Czechs know about sustainable tourism, but their travel habits are gradually changing

The biggest obstacle to sustainable travel for Czechs is the time requirement (58%), the insufficient infrastructure of the destination (57%), money (21%), personal comfort (15%), and customs in the locality (5%). This emerged from a survey conducted by NMS Market Research for the Czech Central Tourism Office – CzechTourism. The survey also showed that the majority of Czech residents mainly want to relax on vacation, and do not have time for sustainability solutions and thinking about the impact of travel (72%). On the other hand, most Czechs are tempted to travel to lesser-known places. In practice, this means a greater spread of tourists across the country, which prevents overcrowding in some locations.

58% of Czechs are currently interested in traveling to lesser-known destinations. 25% of them are already traveling that way, another 33% are planning to do so. At the moment, people do not really want to change their travel habits, it is happening gradually. In the last two years, among other things, they saved drinking water while traveling (59%) and in 61% of cases they want to continue doing so. But, for example, only 10% of respondents preferred more ecological accommodation, and 13% of travelers intend to do so in the future.

“The good news is that most people are already taking or planning trips and holidays to smaller or lesser-known destinations when it comes to sustainable travel. This applies to almost 60% of Czechs. Among other things, this is confirmed by the fact that it makes a lot of sense to give tips on undiscovered gems, we prepare a country-wide overview every year in cooperation with the regions,” says František Reismüller, director of the Czech Tourism Office – CzechTourism, adding: “Currently, greener transport to destinations also has great potential. While 18% of Czechs dealt with it in the last two years, 23% of respondents plan to do so in the future. Among other things, one can thus expect the importance of trains to grow. After all, according to the Prosperity Index, we have the densest railway network in Europe. There are 121.25 km of tracks per 1,000 square kilometers, in the second Belgium it is approx. 118 km and in the third Germany approx. 107 km. It is also worth mentioning the second highest investment in transport, which rose to 3.9% of GDP, a relatively dense road network, and lower ticket prices for public transport.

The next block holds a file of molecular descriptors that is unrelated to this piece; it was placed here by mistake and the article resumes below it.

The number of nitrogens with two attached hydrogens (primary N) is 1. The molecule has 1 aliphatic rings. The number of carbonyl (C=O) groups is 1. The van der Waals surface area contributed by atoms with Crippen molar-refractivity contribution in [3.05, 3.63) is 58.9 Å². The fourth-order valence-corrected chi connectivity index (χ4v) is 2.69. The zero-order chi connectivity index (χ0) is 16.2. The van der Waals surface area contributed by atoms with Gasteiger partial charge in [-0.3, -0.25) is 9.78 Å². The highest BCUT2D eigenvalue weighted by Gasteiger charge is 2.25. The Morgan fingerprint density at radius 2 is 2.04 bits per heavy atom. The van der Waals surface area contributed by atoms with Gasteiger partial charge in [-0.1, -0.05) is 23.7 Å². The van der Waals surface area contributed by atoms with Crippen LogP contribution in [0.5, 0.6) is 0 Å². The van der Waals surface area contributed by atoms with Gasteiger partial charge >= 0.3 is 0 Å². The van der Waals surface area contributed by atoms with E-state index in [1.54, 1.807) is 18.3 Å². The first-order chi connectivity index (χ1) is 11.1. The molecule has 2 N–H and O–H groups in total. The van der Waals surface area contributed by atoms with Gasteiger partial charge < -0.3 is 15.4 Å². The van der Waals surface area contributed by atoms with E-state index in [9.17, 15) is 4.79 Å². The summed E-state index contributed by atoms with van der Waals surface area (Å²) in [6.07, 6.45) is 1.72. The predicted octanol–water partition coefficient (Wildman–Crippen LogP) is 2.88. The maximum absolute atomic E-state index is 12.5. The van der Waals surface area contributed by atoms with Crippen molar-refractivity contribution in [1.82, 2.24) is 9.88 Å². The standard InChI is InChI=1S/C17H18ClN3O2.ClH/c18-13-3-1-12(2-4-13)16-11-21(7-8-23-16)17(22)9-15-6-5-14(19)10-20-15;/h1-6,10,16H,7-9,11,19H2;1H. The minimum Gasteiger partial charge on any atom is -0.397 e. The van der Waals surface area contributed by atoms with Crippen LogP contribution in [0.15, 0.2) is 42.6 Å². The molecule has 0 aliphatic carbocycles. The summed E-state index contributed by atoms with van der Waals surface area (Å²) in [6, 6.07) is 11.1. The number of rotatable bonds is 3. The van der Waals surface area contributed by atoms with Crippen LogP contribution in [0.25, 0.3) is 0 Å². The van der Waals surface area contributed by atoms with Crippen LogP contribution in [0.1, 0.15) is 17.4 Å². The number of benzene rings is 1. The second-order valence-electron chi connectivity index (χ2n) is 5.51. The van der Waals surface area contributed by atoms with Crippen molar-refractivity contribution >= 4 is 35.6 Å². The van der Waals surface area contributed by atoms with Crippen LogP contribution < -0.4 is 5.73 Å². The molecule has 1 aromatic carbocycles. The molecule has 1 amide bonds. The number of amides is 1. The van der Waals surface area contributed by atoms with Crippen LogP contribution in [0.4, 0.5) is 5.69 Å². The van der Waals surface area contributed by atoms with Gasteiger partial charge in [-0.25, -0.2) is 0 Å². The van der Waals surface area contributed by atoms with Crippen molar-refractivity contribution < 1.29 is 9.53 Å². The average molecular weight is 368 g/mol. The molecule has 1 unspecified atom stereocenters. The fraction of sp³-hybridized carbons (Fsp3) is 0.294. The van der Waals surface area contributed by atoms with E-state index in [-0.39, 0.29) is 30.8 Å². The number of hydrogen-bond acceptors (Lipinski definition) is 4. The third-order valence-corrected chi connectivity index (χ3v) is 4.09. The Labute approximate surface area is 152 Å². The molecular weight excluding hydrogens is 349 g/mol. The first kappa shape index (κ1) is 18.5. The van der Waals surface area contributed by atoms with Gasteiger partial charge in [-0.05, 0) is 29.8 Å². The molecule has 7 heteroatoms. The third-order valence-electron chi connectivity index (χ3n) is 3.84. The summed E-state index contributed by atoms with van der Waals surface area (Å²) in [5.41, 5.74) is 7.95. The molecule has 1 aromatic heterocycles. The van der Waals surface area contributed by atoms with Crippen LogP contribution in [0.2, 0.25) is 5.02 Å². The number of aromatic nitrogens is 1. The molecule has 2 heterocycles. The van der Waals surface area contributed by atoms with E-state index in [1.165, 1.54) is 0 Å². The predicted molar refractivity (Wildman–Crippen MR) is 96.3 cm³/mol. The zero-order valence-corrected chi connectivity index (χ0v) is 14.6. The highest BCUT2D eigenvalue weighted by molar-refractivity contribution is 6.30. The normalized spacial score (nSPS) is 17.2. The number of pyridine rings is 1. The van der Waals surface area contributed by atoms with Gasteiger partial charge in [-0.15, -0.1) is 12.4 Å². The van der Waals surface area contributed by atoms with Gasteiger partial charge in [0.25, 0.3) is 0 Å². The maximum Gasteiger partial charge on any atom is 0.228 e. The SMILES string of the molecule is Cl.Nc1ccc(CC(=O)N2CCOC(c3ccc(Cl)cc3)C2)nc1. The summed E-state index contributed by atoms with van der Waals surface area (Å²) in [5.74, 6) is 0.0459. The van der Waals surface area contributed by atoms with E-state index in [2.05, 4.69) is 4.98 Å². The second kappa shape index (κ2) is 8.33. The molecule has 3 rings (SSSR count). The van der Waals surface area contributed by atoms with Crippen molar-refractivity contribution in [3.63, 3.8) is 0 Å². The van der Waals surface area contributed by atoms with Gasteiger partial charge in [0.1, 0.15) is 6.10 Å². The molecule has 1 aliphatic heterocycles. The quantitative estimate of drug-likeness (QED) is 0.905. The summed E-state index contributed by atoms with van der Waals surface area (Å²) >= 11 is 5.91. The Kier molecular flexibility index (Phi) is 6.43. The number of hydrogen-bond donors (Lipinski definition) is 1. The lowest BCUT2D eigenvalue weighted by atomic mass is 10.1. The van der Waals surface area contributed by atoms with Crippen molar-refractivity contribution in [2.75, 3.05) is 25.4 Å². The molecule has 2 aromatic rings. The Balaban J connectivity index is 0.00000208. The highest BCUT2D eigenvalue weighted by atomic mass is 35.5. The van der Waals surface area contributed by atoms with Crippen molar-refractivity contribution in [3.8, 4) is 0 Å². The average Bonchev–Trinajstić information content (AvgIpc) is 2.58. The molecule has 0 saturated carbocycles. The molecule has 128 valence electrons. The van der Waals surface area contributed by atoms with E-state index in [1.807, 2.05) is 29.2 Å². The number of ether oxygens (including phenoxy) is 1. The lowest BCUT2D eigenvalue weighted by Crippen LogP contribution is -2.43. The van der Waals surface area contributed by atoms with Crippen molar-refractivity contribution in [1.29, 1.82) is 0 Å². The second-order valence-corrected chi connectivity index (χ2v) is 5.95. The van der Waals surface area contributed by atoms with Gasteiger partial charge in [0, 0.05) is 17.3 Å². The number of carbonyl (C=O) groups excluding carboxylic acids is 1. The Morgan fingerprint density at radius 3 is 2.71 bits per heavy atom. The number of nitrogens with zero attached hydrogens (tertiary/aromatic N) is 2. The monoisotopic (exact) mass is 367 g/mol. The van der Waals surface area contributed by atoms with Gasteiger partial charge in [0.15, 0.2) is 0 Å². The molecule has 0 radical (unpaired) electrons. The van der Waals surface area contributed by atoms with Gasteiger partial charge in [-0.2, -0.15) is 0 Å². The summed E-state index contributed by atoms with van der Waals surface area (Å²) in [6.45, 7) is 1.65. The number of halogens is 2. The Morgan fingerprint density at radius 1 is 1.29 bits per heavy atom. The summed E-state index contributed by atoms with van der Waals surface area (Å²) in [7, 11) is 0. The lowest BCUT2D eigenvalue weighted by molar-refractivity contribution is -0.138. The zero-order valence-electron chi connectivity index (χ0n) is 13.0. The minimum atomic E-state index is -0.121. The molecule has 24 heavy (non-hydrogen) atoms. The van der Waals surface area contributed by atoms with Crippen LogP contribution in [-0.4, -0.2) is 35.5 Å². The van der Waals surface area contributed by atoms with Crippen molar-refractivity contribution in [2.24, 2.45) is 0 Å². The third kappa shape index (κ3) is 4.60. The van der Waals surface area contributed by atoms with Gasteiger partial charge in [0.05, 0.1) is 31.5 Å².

According to the survey, which took place at the turn of August and September of this year and was attended by 1,008 people, a fifth of Czechs have already encountered the concept of sustainable travel. They most often envision ecological travel using mass, emission-free transport and a low carbon footprint.

“To travel sustainably means to be aware of the impact on the environment, the destination, and the local population. It is also about trying to reduce the negative impacts of travel and choosing options that support local residents. For example, giving preference to accommodation and gastronomic establishments that belong to local residents. The fact that the majority of respondents consider environmental protection to be the most important part of sustainable travel can therefore be taken as a positive finding from our survey,” says Veronika Janečková, director of the product management, research, and B2B cooperation department of the Czech Tourism Office, and adds: “In also for the future is that, according to the survey, 35% of travelers are willing to pay extra for more sustainable travel, this especially applies to young people under 24 years of age. And people of all ages are willing to pay an average of 12.5% more for more sustainable travel. If we take the average spending of Czechs for this year’s summer vacation, it means about CZK 1,000 more.”

The survey also found that 68% of people do not have enough information about sustainable travel and 60% do not know where to find it, while 9 out of 10 travelers would welcome it. The primary source is booking portals, where 4 out of 10 people look for information about sustainability. Young people are more often inspired by social networks, older people rely more on travel agencies. Only 1 in 10 travelers encountered ecological certificates in accommodation facilities.

“One of the largest tourist portals in Europe, Kudy z nudy, can already help people who are interested in sustainable travel. This year we launched a special Ecological Travel section in it, where you can find, among other things, sustainable experiences, sustainable accommodation, sustainable gastronomy, restaurants and regional products, and sustainable events. And new information will appear in it in accordance with the results of the survey next year as well. So that sustainable or responsible travel becomes more aware of Czechs/residents and they know how to travel in the Czech Republic with a lower impact on the environment,” says Tereza Kadlecová, product manager for sustainable tourism at the Czech Tourism Office – CzechTourism, adding: “For we have prepared something similar for foreign tourists on the multilingual Visit Czechia portal, the section is called Travel sustainably. In it, visitors will find tips on how to travel more responsibly, where to stay, eat, and shop in the Czech Republic, but also that the Czech Republic can be explored outside of the high season and thus achieve more authentic experiences.”

The campaign of the Hradec Králové Hradec Tourism Office, which can be seen in the metro and currently on, is also supposed to help increase awareness in the field of sustainable travel. Or the “Run away from the city” campaign from the workshop of the Central Bohemian Tourism Office. The entire survey on sustainable travel will be available on the website of the Institute of Tourism at